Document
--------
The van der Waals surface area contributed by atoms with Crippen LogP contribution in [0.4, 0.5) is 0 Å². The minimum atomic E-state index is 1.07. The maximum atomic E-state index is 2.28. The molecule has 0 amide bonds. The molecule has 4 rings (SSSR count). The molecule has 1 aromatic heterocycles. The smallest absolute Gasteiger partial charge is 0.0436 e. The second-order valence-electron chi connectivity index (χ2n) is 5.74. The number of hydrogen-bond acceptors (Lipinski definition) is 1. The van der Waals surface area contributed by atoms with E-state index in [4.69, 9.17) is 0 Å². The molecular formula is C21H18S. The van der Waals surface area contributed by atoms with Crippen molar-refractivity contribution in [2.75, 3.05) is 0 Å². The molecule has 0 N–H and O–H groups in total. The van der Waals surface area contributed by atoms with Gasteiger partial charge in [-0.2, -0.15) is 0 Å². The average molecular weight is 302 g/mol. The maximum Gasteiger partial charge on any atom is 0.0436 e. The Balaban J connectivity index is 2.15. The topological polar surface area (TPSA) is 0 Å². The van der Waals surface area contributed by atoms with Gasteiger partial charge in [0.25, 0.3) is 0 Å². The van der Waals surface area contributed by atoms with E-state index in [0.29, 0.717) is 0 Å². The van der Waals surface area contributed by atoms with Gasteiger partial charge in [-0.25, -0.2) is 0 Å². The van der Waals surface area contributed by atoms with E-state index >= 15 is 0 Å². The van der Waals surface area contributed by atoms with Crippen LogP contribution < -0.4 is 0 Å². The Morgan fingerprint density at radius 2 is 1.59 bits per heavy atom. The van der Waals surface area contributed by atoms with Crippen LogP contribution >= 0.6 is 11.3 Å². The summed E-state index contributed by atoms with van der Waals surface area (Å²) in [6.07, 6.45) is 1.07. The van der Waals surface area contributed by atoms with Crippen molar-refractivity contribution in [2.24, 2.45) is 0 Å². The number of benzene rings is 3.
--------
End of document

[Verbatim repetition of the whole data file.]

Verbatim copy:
The van der Waals surface area contributed by atoms with Crippen LogP contribution in [0.4, 0.5) is 0 Å². The minimum atomic E-state index is 1.07. The maximum atomic E-state index is 2.28. The molecule has 0 amide bonds. The molecule has 4 rings (SSSR count). The molecule has 1 aromatic heterocycles. The smallest absolute Gasteiger partial charge is 0.0436 e. The second-order valence-electron chi connectivity index (χ2n) is 5.74. The number of hydrogen-bond acceptors (Lipinski definition) is 1. The van der Waals surface area contributed by atoms with E-state index in [4.69, 9.17) is 0 Å². The molecular formula is C21H18S. The van der Waals surface area contributed by atoms with Crippen molar-refractivity contribution in [2.75, 3.05) is 0 Å². The molecule has 0 N–H and O–H groups in total. The van der Waals surface area contributed by atoms with Gasteiger partial charge in [-0.2, -0.15) is 0 Å². The average molecular weight is 302 g/mol. The maximum Gasteiger partial charge on any atom is 0.0436 e. The Balaban J connectivity index is 2.15. The topological polar surface area (TPSA) is 0 Å². The van der Waals surface area contributed by atoms with Gasteiger partial charge in [0.25, 0.3) is 0 Å². The van der Waals surface area contributed by atoms with E-state index in [0.29, 0.717) is 0 Å². The van der Waals surface area contributed by atoms with Gasteiger partial charge in [-0.25, -0.2) is 0 Å². The van der Waals surface area contributed by atoms with E-state index >= 15 is 0 Å². The van der Waals surface area contributed by atoms with Crippen LogP contribution < -0.4 is 0 Å². The Morgan fingerprint density at radius 2 is 1.59 bits per heavy atom. The van der Waals surface area contributed by atoms with Crippen LogP contribution >= 0.6 is 11.3 Å². The summed E-state index contributed by atoms with van der Waals surface area (Å²) in [6.07, 6.45) is 1.07. The van der Waals surface area contributed by atoms with Crippen molar-refractivity contribution in [2.24, 2.45) is 0 Å². The number of benzene rings is 3.